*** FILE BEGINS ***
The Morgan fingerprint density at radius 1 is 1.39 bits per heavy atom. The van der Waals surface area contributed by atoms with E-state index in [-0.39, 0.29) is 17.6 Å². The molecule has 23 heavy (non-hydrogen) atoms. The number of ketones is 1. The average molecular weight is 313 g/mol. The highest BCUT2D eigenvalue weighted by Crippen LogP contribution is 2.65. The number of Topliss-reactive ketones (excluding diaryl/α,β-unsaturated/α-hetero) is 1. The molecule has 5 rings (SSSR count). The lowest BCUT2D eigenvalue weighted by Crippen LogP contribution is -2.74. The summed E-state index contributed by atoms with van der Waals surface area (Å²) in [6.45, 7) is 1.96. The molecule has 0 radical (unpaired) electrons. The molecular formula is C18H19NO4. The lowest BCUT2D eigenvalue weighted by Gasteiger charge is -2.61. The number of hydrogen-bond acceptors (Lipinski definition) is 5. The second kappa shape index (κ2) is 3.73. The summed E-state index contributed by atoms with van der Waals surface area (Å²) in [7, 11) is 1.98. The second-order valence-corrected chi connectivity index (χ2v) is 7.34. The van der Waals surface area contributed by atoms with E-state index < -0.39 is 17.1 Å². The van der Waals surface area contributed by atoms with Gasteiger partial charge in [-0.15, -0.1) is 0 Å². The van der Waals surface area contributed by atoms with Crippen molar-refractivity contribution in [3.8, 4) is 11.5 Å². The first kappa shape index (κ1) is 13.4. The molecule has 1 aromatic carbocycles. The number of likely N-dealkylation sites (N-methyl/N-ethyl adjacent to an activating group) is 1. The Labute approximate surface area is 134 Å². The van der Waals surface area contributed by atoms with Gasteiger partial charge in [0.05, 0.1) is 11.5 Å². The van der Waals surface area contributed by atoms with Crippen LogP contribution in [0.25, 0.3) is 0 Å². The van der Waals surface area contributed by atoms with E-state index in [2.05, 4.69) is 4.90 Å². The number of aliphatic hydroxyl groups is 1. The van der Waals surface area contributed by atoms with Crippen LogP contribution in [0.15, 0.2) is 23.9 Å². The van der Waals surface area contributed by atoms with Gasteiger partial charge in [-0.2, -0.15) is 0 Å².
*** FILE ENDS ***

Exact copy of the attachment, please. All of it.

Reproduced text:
The Morgan fingerprint density at radius 1 is 1.39 bits per heavy atom. The van der Waals surface area contributed by atoms with E-state index in [-0.39, 0.29) is 17.6 Å². The molecule has 23 heavy (non-hydrogen) atoms. The number of ketones is 1. The average molecular weight is 313 g/mol. The highest BCUT2D eigenvalue weighted by Crippen LogP contribution is 2.65. The number of Topliss-reactive ketones (excluding diaryl/α,β-unsaturated/α-hetero) is 1. The molecule has 5 rings (SSSR count). The lowest BCUT2D eigenvalue weighted by Crippen LogP contribution is -2.74. The summed E-state index contributed by atoms with van der Waals surface area (Å²) in [6.45, 7) is 1.96. The molecule has 0 radical (unpaired) electrons. The molecular formula is C18H19NO4. The lowest BCUT2D eigenvalue weighted by Gasteiger charge is -2.61. The number of hydrogen-bond acceptors (Lipinski definition) is 5. The second kappa shape index (κ2) is 3.73. The summed E-state index contributed by atoms with van der Waals surface area (Å²) in [7, 11) is 1.98. The second-order valence-corrected chi connectivity index (χ2v) is 7.34. The van der Waals surface area contributed by atoms with E-state index < -0.39 is 17.1 Å². The van der Waals surface area contributed by atoms with Gasteiger partial charge in [-0.15, -0.1) is 0 Å². The van der Waals surface area contributed by atoms with Crippen molar-refractivity contribution in [3.8, 4) is 11.5 Å². The first kappa shape index (κ1) is 13.4. The molecule has 1 aromatic carbocycles. The number of likely N-dealkylation sites (N-methyl/N-ethyl adjacent to an activating group) is 1. The Labute approximate surface area is 134 Å². The van der Waals surface area contributed by atoms with Gasteiger partial charge in [0.05, 0.1) is 11.5 Å². The van der Waals surface area contributed by atoms with Crippen LogP contribution in [0.25, 0.3) is 0 Å². The van der Waals surface area contributed by atoms with E-state index in [2.05, 4.69) is 4.90 Å². The number of aliphatic hydroxyl groups is 1. The van der Waals surface area contributed by atoms with Crippen LogP contribution in [0.15, 0.2) is 23.9 Å². The van der Waals surface area contributed by atoms with Gasteiger partial charge in [-0.2, -0.15) is 0 Å².